More that 65 percent of taxpayers surveyed by H&R Block on March 1st are planning to use their rebates to pay bills or buy necessities like food. Respondents to the online survey were also asked how they planned to spend their tax refunds, and their answers showed nearly the same priorities.
Forty five percent of taxpayers surveyed said they would use both the rebate and the refund to pay bills; 21 percent said they would use the rebate for necessities while 17 percent said they would use their refunds for necessities. Other priorities were savings or investment – 18 percent planned to use the rebate this way, 15 percent the refund. Only 16 percent said they would use the rebate for a special purchase or a vacation; 7 percent would use their refunds for special purchases.
These results were surprising to many, according to Nancy Mays, H&R Block spokesperson. The aim of the economic stimulus package was to put money in the hands of consumers who would then use it to boost the U.S. economy.
In the past, taxpayers have spent half to two-thirds of the rebate checks, said Jared Bernstein, an Economic Policy senior economist, according to CNNMoney, but conditions are different now. "We've never done this is a period when American households are so deeply indebted," he said.
Mark Zandi, chief economist at Moodys.com says that what taxpayers say and what they do may be two different things, CNNMoney reports. Zandi thinks that Americans will end up spending two-thirds of their rebate checks, providing an economic stimulus of $70 billion.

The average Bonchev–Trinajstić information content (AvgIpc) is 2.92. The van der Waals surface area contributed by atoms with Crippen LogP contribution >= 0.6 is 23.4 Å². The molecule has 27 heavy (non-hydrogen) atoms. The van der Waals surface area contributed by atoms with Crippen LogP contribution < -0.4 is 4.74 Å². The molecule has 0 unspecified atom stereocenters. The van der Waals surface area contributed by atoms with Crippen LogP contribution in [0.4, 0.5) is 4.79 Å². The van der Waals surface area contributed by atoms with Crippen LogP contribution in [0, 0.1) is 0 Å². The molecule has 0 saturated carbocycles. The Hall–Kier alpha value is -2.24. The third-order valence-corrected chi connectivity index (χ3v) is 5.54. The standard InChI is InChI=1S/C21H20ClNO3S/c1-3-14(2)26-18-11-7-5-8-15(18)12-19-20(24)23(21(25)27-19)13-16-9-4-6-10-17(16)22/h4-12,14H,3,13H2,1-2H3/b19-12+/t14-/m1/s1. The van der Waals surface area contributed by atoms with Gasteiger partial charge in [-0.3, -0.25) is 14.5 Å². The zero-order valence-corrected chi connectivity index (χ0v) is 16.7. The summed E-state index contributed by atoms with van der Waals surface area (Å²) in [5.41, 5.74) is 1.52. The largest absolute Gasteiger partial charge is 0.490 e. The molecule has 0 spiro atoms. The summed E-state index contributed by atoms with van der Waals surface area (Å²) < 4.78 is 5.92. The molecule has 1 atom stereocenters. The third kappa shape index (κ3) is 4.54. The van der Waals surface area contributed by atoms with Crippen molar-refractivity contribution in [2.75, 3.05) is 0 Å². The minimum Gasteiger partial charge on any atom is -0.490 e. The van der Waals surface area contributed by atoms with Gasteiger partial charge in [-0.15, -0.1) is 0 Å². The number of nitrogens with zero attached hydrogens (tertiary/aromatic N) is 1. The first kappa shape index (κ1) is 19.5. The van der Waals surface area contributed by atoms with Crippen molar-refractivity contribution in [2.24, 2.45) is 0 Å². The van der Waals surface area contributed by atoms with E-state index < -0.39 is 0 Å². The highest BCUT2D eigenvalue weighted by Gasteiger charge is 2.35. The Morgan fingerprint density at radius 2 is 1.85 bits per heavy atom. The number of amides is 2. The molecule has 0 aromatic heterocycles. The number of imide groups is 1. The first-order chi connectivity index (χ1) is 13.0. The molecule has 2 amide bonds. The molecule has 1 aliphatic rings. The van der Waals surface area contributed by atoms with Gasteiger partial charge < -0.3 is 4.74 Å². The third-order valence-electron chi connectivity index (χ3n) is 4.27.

The H&R Block survey also revealed uncertainty among Americans about the rebate program. One third did not know whether or not they qualified for the rebate; and 75 percent did not know how it would affect their 2008 tax returns.
"The rebate is an advance credit that taxpayers will receive in 2008 as long as they file a return and meet eligibility standards," said Tim Gokey, H&R Block's president of Tax Services. "If you're due a higher payment, you'll get the remainder next year when you file your taxes. The good news, however, is that if you received a higher rebate than you should, you do not have to pay it back."
The 1001 respondents to the H&R Block survey are aged 18 years and older and were selected to represent demographic groups as shown in U.S. census data by age, gender, geography and other census categories, Mays said. H&R Block surveys taxpayers annually, asking respondents about hot topics. One hoped-for outcome of the surveys, Mays said, is information that may help H&R Block serve its clients better.